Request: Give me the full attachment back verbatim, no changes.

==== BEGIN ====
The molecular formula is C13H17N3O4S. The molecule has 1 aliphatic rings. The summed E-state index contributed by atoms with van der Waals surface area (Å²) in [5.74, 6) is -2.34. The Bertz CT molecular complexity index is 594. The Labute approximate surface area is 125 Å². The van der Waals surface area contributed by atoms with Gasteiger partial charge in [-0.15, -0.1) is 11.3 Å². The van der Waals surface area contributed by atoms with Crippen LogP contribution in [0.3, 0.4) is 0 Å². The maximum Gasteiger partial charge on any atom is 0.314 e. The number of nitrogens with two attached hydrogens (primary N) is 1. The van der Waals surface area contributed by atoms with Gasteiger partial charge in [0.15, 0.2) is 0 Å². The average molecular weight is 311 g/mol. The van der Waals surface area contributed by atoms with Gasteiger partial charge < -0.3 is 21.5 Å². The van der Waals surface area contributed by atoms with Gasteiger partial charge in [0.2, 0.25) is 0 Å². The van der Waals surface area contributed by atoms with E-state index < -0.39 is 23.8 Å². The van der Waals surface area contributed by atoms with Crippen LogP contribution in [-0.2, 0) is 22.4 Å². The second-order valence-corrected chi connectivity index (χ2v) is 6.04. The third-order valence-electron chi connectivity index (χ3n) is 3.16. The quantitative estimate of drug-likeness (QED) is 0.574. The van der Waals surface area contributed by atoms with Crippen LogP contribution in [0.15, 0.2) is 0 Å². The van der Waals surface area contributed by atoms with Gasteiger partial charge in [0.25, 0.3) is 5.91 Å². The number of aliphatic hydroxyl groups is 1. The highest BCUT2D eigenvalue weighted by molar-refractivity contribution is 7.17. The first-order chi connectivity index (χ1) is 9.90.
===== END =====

The molecular formula is C13H17N3O4S. The molecule has 1 aliphatic rings. The summed E-state index contributed by atoms with van der Waals surface area (Å²) in [5.74, 6) is -2.34. The Bertz CT molecular complexity index is 594. The Labute approximate surface area is 125 Å². The van der Waals surface area contributed by atoms with Gasteiger partial charge in [-0.15, -0.1) is 11.3 Å². The van der Waals surface area contributed by atoms with Crippen LogP contribution in [0.3, 0.4) is 0 Å². The maximum Gasteiger partial charge on any atom is 0.314 e. The number of nitrogens with two attached hydrogens (primary N) is 1. The van der Waals surface area contributed by atoms with Gasteiger partial charge in [0.15, 0.2) is 0 Å². The average molecular weight is 311 g/mol. The van der Waals surface area contributed by atoms with Gasteiger partial charge < -0.3 is 21.5 Å². The van der Waals surface area contributed by atoms with Gasteiger partial charge in [0.2, 0.25) is 0 Å². The van der Waals surface area contributed by atoms with E-state index < -0.39 is 23.8 Å². The van der Waals surface area contributed by atoms with Crippen LogP contribution in [-0.2, 0) is 22.4 Å². The second-order valence-corrected chi connectivity index (χ2v) is 6.04. The third-order valence-electron chi connectivity index (χ3n) is 3.16. The quantitative estimate of drug-likeness (QED) is 0.574. The van der Waals surface area contributed by atoms with Crippen LogP contribution in [0.15, 0.2) is 0 Å². The van der Waals surface area contributed by atoms with Gasteiger partial charge in [0.25, 0.3) is 5.91 Å². The number of aliphatic hydroxyl groups is 1. The highest BCUT2D eigenvalue weighted by molar-refractivity contribution is 7.17. The first-order chi connectivity index (χ1) is 9.90.